I got through the first couple bosses only having to hit the boss a couple times to re-enter QTE mode, so it only took a few minutes to do 2-3 tries (the first time, not even knowing the QTEs were going to happen, of course I failed). Then a boss at the midway point had symbols I hadn’t seen before in the QTE section (I had no fucking clue what button I was supposed to press in the next 2 seconds when a gear type icon appeared on screen), and when I failed the QTE section, it spit me back into the fight with a 120 second cooldown before I could again use the ability that even allowed me to damage the boss. And even after getting through that a second time, I ran into a 4th QTE symbol that I couldn’t make sense of (though I realized after the fact that I’d seen it before… a dot with a circular arrow made me want to wiggle the mouse in a circle, as that is a control elsewhere in the game, but it was supposed to mean “jump”). Of course I could beat it by attrition, but the game was pissing me off. And I figured I’d only get even more frustrated at future bosses, so fuck that.

Posted in video games by Bill on June 25, 2018

Dying Light is not normally my kind of game, but I saw that the sequel is going to have an interesting looking faction system with choices that change the environment, and it’s got a guy working on it who did really good faction/choice setups in Fallout 2 and New Vegas… so I was curious to try the first one and see if I liked the world. I actually ended up liking the setting ok, but I felt like the game has a difficulty problem and found it frustrating and quit not too far in.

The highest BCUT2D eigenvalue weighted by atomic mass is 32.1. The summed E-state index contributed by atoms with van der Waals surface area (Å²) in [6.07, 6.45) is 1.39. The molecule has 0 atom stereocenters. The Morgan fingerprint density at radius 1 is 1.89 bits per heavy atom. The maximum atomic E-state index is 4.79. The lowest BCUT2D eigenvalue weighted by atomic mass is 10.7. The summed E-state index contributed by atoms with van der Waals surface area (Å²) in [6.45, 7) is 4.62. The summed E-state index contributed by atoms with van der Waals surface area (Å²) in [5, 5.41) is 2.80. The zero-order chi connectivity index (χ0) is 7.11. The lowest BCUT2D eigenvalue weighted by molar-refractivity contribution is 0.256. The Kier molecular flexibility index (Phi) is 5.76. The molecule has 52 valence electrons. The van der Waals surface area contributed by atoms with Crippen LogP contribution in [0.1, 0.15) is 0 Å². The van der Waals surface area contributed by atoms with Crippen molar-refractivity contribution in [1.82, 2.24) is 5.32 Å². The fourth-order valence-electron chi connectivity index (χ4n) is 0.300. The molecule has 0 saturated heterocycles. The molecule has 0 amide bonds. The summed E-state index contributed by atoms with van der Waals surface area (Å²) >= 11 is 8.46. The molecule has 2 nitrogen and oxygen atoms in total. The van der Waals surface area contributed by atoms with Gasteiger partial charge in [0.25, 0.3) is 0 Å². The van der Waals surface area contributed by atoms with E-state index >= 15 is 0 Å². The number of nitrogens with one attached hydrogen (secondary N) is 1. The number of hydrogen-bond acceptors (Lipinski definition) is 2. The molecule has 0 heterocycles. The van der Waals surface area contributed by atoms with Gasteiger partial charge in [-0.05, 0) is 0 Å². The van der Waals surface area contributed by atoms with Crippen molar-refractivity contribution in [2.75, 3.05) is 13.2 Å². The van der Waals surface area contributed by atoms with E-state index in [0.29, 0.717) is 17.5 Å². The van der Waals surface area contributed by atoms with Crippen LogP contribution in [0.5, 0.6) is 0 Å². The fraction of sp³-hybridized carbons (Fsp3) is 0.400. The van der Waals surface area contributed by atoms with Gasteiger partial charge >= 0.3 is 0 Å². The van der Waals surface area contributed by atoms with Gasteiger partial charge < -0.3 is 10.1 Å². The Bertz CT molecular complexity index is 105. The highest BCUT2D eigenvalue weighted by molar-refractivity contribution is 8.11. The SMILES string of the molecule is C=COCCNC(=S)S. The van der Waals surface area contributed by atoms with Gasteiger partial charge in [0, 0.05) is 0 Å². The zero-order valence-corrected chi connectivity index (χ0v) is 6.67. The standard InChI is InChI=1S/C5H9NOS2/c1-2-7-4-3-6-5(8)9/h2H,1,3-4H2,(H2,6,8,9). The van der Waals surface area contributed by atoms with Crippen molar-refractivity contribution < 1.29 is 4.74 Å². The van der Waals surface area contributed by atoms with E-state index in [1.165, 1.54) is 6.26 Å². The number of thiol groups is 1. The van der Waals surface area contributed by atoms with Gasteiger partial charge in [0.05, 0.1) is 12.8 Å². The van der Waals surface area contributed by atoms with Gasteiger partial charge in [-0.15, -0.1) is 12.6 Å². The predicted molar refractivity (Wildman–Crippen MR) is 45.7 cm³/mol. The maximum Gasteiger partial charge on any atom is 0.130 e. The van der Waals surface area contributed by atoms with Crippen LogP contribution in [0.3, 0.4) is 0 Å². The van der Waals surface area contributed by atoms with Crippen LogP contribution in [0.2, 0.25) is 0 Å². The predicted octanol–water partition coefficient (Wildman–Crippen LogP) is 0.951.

The world is ok. You’re in some fictional middle eastern (I think? but some people have Aussie accents) city where a zombie virus has taken over, and they’ve walled it off to quarantine it, trapping some survivors in with the zombies. You play as an American working for the GRE, an organization that seems kinda shady but they’re trying to cure the virus at least. You parachute (non-HALO) in during daylight, and your plan is to go undercover and try to find who has some stolen research towards a cure. Everyone should see your chute and be suspicious of any new people, so this should totally not work, but it does. And you quickly meet two factions of good guys and bad guys. Oddly, for a game I’m playing because its sequel offers interesting choice mechanics, this game has no choices. Like, you can decide what order to do quests in, or whether to skip sidequests, or whatever, but cutscenes have no interaction whatsoever.